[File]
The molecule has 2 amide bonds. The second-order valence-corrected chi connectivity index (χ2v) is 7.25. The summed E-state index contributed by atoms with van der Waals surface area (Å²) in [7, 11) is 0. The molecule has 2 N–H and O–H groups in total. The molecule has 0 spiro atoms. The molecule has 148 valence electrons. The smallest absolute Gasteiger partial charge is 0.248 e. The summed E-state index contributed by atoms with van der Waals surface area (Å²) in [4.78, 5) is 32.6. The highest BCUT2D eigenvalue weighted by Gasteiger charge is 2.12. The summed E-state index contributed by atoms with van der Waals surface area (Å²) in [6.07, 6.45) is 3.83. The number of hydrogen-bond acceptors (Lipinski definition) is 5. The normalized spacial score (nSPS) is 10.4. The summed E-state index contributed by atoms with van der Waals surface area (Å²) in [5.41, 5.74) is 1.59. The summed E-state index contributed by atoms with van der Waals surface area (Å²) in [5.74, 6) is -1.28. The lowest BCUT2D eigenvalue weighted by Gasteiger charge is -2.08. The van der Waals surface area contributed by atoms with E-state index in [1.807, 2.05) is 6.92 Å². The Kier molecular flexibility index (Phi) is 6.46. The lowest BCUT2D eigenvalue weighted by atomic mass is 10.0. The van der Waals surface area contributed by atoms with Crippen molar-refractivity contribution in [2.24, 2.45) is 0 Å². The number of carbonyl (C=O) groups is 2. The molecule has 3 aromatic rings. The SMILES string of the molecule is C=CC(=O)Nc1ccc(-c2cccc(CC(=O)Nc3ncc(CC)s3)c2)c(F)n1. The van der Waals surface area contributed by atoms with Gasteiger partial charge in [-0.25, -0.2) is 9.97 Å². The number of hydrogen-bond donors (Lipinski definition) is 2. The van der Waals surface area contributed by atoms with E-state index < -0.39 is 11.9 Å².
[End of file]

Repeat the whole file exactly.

The molecule has 2 amide bonds. The second-order valence-corrected chi connectivity index (χ2v) is 7.25. The summed E-state index contributed by atoms with van der Waals surface area (Å²) in [7, 11) is 0. The molecule has 2 N–H and O–H groups in total. The molecule has 0 spiro atoms. The molecule has 148 valence electrons. The smallest absolute Gasteiger partial charge is 0.248 e. The summed E-state index contributed by atoms with van der Waals surface area (Å²) in [4.78, 5) is 32.6. The highest BCUT2D eigenvalue weighted by Gasteiger charge is 2.12. The summed E-state index contributed by atoms with van der Waals surface area (Å²) in [6.07, 6.45) is 3.83. The number of hydrogen-bond acceptors (Lipinski definition) is 5. The normalized spacial score (nSPS) is 10.4. The summed E-state index contributed by atoms with van der Waals surface area (Å²) in [5.41, 5.74) is 1.59. The summed E-state index contributed by atoms with van der Waals surface area (Å²) in [5.74, 6) is -1.28. The lowest BCUT2D eigenvalue weighted by Gasteiger charge is -2.08. The van der Waals surface area contributed by atoms with E-state index in [1.807, 2.05) is 6.92 Å². The Kier molecular flexibility index (Phi) is 6.46. The lowest BCUT2D eigenvalue weighted by atomic mass is 10.0. The van der Waals surface area contributed by atoms with Crippen molar-refractivity contribution in [2.24, 2.45) is 0 Å². The number of carbonyl (C=O) groups is 2. The molecule has 3 aromatic rings. The SMILES string of the molecule is C=CC(=O)Nc1ccc(-c2cccc(CC(=O)Nc3ncc(CC)s3)c2)c(F)n1. The van der Waals surface area contributed by atoms with Gasteiger partial charge in [-0.25, -0.2) is 9.97 Å². The number of hydrogen-bond donors (Lipinski definition) is 2. The van der Waals surface area contributed by atoms with E-state index < -0.39 is 11.9 Å².